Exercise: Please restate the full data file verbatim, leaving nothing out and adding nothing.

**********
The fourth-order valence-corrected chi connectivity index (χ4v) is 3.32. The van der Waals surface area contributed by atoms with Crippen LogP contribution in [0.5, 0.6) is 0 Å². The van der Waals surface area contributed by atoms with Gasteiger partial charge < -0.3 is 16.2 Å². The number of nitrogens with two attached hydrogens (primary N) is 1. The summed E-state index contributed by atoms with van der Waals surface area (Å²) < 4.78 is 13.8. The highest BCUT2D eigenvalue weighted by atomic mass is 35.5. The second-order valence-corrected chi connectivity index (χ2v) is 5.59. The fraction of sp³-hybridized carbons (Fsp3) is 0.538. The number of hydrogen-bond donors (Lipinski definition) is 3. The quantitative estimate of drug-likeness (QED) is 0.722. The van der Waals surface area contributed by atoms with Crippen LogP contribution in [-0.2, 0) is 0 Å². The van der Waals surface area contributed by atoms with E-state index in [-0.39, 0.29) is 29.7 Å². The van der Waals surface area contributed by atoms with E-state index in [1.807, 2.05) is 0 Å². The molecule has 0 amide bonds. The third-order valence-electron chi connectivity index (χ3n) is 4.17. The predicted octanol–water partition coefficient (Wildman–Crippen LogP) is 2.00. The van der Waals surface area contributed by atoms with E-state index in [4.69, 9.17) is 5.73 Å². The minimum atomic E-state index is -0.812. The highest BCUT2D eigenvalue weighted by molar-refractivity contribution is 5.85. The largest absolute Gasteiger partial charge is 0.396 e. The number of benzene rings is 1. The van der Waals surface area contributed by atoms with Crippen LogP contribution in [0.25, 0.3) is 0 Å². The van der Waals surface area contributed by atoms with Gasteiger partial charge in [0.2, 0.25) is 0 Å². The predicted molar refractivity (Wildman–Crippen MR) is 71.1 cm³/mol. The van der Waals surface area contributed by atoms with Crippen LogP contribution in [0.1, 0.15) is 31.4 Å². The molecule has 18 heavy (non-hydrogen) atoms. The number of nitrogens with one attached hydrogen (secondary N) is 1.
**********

The fourth-order valence-corrected chi connectivity index (χ4v) is 3.32. The van der Waals surface area contributed by atoms with Crippen LogP contribution in [0.5, 0.6) is 0 Å². The van der Waals surface area contributed by atoms with Gasteiger partial charge < -0.3 is 16.2 Å². The number of nitrogens with two attached hydrogens (primary N) is 1. The summed E-state index contributed by atoms with van der Waals surface area (Å²) < 4.78 is 13.8. The highest BCUT2D eigenvalue weighted by atomic mass is 35.5. The second-order valence-corrected chi connectivity index (χ2v) is 5.59. The fraction of sp³-hybridized carbons (Fsp3) is 0.538. The number of hydrogen-bond donors (Lipinski definition) is 3. The quantitative estimate of drug-likeness (QED) is 0.722. The van der Waals surface area contributed by atoms with Crippen LogP contribution in [-0.2, 0) is 0 Å². The van der Waals surface area contributed by atoms with E-state index in [-0.39, 0.29) is 29.7 Å². The van der Waals surface area contributed by atoms with E-state index in [1.807, 2.05) is 0 Å². The molecule has 0 amide bonds. The third-order valence-electron chi connectivity index (χ3n) is 4.17. The predicted octanol–water partition coefficient (Wildman–Crippen LogP) is 2.00. The van der Waals surface area contributed by atoms with E-state index in [4.69, 9.17) is 5.73 Å². The minimum atomic E-state index is -0.812. The highest BCUT2D eigenvalue weighted by molar-refractivity contribution is 5.85. The largest absolute Gasteiger partial charge is 0.396 e. The number of benzene rings is 1. The van der Waals surface area contributed by atoms with Crippen LogP contribution in [0.25, 0.3) is 0 Å². The van der Waals surface area contributed by atoms with Gasteiger partial charge in [0.2, 0.25) is 0 Å². The predicted molar refractivity (Wildman–Crippen MR) is 71.1 cm³/mol. The van der Waals surface area contributed by atoms with Crippen LogP contribution in [0.1, 0.15) is 31.4 Å². The molecule has 18 heavy (non-hydrogen) atoms. The number of nitrogens with one attached hydrogen (secondary N) is 1.